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July 23, 2014 | Tom Ballard

Nohtal Partansky building a novel, affordable desktop printer

GigTank-tekno(EDITOR’S NOTE: This is the fourth in a series of articles profiling some of the companies involved in the 2014 “GIGTANK” hosted by Chattanooga’s “CO.LAB.” All of the companies make their pitches on July 29 at “Demo Day.” To register, click.)

By Tom Ballard, Director of Innovation and Entrepreneurial Initiatives, Pershing Yoakley & Associates, P.C.

Nohtal Partansky was working on his Master’s degree at the Georgia Institute of Technology and trying to raise funds for Lathon Technologies when he heard about the “GIGTANK” in Chattanooga.

“When I applied, our Kickstarter campaign was still going on,” he told us in a recent interview. “When I realized we were not going to get funded, I accepted the invitation.”

Partansky is part of this year’s 3D printing/additive manufacturing track, a first-of-it-kind accelerator in the country. He has finished and delivered eight beta versions of a novel, affordable desktop printer designed specifically for architects and professional artists.

“It’s a dual extrusion system,” Partansky says. “We have the ability to print in eight different materials.”

Partansky gave an in-depth explanation of the printer during an interview with CircleChattanooga.

In addition to providing a high performance, affordable printer, Partansky says they are equipping their devices with self-diagnostic capabilities. Their plan includes a strong customer service component including the ability to have a video conversation with a technician if something goes wrong.

Partansky graduated from the University of California at Davis with degrees in aerospace sciences and mechanical engineering. It was during a six-month internship at XCOR Aerospace that he got “hooked” on 3D printing.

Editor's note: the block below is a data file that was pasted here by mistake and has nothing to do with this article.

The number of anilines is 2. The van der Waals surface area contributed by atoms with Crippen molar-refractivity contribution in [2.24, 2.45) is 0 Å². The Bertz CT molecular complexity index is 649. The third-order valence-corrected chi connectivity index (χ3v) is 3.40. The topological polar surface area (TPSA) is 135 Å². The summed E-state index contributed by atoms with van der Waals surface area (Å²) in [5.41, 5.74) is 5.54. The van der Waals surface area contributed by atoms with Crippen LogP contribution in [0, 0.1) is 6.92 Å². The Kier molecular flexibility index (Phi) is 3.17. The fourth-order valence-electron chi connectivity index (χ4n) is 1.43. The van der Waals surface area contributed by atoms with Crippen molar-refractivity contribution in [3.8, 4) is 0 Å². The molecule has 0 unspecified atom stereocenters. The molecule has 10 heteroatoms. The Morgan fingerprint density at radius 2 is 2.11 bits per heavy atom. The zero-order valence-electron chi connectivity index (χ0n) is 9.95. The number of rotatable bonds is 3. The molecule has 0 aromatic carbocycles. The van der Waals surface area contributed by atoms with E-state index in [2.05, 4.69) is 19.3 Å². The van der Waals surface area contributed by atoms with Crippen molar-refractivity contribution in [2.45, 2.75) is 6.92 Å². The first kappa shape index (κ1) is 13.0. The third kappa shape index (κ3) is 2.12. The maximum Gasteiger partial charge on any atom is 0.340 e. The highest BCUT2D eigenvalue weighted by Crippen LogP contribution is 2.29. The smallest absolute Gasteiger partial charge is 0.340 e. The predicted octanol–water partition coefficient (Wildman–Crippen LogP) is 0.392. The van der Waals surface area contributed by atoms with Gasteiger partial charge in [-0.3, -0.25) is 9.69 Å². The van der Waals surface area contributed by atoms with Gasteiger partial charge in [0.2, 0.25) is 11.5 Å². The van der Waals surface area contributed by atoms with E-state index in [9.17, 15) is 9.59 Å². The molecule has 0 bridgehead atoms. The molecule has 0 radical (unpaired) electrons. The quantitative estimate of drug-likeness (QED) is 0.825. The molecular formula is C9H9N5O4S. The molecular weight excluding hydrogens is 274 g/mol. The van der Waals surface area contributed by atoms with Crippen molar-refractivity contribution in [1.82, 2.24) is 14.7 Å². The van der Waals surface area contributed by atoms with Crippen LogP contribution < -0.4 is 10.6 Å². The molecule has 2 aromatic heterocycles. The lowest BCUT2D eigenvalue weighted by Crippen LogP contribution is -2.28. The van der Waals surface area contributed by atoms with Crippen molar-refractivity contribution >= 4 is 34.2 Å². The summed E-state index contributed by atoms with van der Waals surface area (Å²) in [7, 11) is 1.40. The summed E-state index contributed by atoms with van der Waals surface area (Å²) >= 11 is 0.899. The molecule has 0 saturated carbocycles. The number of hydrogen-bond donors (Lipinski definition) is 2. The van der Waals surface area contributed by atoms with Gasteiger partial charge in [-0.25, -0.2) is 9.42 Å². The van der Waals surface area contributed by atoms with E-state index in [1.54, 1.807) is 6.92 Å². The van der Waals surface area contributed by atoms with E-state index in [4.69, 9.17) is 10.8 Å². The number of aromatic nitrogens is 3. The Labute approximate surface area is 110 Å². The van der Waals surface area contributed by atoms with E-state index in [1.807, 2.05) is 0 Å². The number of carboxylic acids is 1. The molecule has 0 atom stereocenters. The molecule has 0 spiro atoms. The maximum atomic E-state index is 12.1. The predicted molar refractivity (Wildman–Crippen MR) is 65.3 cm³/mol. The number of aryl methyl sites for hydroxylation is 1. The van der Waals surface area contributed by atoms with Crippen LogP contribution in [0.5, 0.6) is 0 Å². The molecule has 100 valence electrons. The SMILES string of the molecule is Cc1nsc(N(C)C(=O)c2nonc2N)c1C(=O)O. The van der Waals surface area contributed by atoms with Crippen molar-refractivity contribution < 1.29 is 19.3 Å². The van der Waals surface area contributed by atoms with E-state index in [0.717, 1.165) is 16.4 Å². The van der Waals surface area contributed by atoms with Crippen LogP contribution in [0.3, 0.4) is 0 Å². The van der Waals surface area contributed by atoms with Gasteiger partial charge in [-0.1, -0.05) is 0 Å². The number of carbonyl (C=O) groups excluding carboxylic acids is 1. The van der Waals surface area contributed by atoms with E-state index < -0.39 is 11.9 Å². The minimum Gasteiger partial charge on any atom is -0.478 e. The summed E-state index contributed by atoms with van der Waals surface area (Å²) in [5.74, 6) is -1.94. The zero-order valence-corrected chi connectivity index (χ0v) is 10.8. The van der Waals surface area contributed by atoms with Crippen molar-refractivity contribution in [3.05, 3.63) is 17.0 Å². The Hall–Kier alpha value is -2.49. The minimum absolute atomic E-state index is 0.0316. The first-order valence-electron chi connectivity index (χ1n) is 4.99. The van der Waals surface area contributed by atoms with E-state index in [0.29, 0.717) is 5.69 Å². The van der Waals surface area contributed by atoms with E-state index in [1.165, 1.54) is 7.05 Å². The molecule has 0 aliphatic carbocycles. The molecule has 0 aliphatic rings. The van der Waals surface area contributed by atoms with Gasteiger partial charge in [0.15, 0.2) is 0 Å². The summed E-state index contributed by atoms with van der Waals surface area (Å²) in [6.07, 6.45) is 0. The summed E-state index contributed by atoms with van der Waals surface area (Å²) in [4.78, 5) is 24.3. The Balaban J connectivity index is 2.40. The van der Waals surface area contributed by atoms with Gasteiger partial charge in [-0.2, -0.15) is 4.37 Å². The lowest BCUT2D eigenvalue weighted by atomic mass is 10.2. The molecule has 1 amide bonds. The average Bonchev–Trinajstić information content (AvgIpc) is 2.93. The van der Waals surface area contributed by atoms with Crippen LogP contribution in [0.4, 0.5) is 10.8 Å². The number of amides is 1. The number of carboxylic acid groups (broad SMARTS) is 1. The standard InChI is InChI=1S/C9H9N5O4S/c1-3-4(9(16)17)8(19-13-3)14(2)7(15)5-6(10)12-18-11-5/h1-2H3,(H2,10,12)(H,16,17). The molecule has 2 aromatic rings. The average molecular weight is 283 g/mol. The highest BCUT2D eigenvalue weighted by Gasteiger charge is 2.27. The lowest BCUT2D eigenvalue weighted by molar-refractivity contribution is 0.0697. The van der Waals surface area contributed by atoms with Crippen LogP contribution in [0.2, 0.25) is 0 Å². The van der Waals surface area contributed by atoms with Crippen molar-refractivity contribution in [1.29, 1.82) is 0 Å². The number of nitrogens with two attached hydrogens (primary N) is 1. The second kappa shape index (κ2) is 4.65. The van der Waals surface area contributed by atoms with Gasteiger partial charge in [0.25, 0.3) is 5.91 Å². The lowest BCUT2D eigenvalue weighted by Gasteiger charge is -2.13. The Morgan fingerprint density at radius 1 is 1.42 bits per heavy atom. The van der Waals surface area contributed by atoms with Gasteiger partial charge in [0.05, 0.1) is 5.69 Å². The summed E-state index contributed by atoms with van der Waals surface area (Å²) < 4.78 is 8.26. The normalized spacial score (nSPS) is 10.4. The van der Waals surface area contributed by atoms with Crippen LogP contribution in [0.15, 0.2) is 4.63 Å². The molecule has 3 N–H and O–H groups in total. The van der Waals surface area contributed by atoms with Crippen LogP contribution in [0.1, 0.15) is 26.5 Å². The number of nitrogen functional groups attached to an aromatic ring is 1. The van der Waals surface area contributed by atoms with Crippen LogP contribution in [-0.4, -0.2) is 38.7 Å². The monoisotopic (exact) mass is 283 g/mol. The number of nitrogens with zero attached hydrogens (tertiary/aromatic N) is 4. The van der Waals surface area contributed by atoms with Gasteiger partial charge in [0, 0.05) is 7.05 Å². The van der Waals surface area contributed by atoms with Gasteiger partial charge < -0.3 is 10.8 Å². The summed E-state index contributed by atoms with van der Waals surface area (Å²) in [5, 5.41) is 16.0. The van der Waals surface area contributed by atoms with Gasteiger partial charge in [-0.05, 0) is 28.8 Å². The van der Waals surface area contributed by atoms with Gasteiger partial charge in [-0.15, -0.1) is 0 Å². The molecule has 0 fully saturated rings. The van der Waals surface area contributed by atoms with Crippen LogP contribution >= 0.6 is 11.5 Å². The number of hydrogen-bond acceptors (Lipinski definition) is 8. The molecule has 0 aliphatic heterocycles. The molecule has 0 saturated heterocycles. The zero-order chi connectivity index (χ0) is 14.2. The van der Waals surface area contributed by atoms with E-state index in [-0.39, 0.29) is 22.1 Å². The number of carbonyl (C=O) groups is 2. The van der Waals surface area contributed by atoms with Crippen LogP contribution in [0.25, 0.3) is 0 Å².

“I had some extra cash and decided to invest it in buying a very expensive kit for a printer,” he explained. That purchase produced a daily pattern – designing something to print on the printer in the morning, actually print the device in the afternoon, and have a product that could be used by nightfall.

“I decided there had to be an easier way to do it,” Partansky said. That led to the formation of Lathon Technologies.

He launched the Kickstarter campaign earlier this year with a goal of $80,000. Nearly 100 people pledged almost $53,000 to help advance the company.

Through the “GIGTANK,” Partansky says he’s making good progress. That includes working with an industry partner and launching a new website.

“It’s been great,” he says of the accelerator program and the individuals with whom he has interacted. “They know the industry very well.”

So, what happens after the upcoming “Demo Day”?

“If we get funding, I take a leave (from Georgia Tech) and continue to develop the company,” Partansky says. If not, we suspect he’ll continue to develop the company on a part-time basis while pursuing his Master’s degree.

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